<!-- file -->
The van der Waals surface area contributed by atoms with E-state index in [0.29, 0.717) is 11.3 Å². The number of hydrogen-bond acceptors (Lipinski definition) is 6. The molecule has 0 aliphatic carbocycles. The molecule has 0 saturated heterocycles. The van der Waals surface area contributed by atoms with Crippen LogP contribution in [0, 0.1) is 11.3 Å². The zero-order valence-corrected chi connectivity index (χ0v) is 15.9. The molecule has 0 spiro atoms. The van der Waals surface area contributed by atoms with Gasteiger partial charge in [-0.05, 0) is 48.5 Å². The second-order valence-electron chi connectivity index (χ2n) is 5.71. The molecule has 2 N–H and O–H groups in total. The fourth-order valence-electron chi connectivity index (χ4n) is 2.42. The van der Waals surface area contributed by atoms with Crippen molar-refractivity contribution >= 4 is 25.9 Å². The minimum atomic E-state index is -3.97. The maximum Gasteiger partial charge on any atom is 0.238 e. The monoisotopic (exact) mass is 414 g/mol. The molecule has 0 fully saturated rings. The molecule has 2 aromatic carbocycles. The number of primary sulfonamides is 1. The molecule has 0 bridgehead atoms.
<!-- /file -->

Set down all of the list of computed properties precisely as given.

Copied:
The van der Waals surface area contributed by atoms with E-state index in [0.29, 0.717) is 11.3 Å². The number of hydrogen-bond acceptors (Lipinski definition) is 6. The molecule has 0 aliphatic carbocycles. The molecule has 0 saturated heterocycles. The van der Waals surface area contributed by atoms with Crippen LogP contribution in [0, 0.1) is 11.3 Å². The zero-order valence-corrected chi connectivity index (χ0v) is 15.9. The molecule has 0 spiro atoms. The van der Waals surface area contributed by atoms with Gasteiger partial charge in [-0.05, 0) is 48.5 Å². The second-order valence-electron chi connectivity index (χ2n) is 5.71. The molecule has 2 N–H and O–H groups in total. The fourth-order valence-electron chi connectivity index (χ4n) is 2.42. The van der Waals surface area contributed by atoms with Crippen molar-refractivity contribution >= 4 is 25.9 Å². The minimum atomic E-state index is -3.97. The maximum Gasteiger partial charge on any atom is 0.238 e. The monoisotopic (exact) mass is 414 g/mol. The molecule has 0 fully saturated rings. The molecule has 2 aromatic carbocycles. The number of primary sulfonamides is 1. The molecule has 0 bridgehead atoms.